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Katie
25th February 2007, 08:40 PM
Our puppy is 5 months. I gradually transferred her from the fresh meat/tinned food given by the breeder, to James Wellbeloved about 2 months ago. She was fine on it for ages, then she seemed to get a bit fussy and I was wondering whether to go down to 1 meal a day. At this point she went back to the breeder for 48 hrs (while I was away) where she mucked in with the other 20 dogs there and was apparently ravenous for the fresh meat/tripe etc given by the breeder.

The breeder felt she was underweight and strongly disapproves of any of the dried foods, and sent me away with my tail between my legs and a packet of tripe! Disgusting though it was I dutifully dished it up - only to find that it gave Scampi the runs (to my delight because now I have an excuse not to give it to her!).

In an effort still to put weight on her, I have been giving her the Wellbeloved as before (the runs have stopped), but sometimes adding Nature's Menu complete moist food. She has turned her nose up completely at both offerings for 3 whole days. Yesterday she got the cat food, and she has been given miniscule training treats when we've been working with her on walks.

I will take her to the vet on Tues to double check, though she seems well in herself, but I am worried about two things. Firstly, although I tell myself she won't starve herself - she is looking thin. Secondly, I have been so pleased to be able to take her back to the breeder if we are away, who is wonderful, but am now worried about the fact that whatever food I eventually get her to eat will be rejected after each time she is exposed to what she gets there. The alternative would be kennels...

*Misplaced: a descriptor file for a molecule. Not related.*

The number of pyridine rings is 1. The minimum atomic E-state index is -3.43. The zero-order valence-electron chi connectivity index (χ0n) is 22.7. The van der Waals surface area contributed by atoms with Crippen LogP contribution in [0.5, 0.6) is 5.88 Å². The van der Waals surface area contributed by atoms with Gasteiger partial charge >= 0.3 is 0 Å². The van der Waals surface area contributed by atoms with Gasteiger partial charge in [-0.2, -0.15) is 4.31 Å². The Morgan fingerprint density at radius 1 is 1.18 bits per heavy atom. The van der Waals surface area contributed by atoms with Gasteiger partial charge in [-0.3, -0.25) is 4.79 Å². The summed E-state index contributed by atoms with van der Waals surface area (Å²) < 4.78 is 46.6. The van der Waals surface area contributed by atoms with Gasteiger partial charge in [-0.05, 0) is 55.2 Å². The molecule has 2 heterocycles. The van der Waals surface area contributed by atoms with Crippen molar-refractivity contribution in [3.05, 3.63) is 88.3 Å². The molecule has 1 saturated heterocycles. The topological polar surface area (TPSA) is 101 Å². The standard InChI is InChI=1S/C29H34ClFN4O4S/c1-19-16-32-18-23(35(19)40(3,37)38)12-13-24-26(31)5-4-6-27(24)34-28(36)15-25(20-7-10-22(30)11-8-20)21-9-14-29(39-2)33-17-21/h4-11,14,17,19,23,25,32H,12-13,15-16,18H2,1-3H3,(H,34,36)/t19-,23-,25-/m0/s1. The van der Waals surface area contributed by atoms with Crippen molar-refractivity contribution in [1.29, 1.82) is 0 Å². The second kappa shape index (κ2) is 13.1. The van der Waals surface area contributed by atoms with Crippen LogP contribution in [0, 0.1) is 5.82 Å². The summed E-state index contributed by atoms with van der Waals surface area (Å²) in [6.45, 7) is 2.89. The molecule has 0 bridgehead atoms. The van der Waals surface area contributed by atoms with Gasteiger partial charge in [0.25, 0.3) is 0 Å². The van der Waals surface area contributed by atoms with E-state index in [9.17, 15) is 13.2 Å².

I have read the other post today on the subject and followed the link to the article on diet. Do you think we should stop even the tiny training treats until she starts to eat properly?

My feeling is that she is trying to be quite manipulative and I am determined not to have a fusspot on my hands, but equally I am worried by her not eating!

Cathy Moon
25th February 2007, 09:24 PM
In my opinion, if the breeder says she is too thin, she's too thin. She is also in a very heavy teething stage, so her mouth doesn't feel very good - that may explain the fussiness. I would feed her both the JWB (softened) and the tripe or fresh meat, and I'd offer her 3 meals a day rather than 2 until she fills out a bit. If she doesn't eat the JWB, maybe you could soften it with warm water, then let it cool before you feed it to her.

I would forget the treats for now, as your puppy needs the best nutrition possible, and treats aren't as good as a balanced food. You can always offer JWB kibble as a treat.

Whenever you change a pup's food suddenly, he/she will most likely get the runs. So it's better to mix the regular food with the new food for a period of time.

Some breeders feel puppies should be kept on the plump side so that if they get sick they will have some reserves to draw on to get them through the illness.

Boarding her at the breeders as a puppy is probably preferable to boarding at a kennel until she is full grown.

Karlin
26th February 2007, 07:55 PM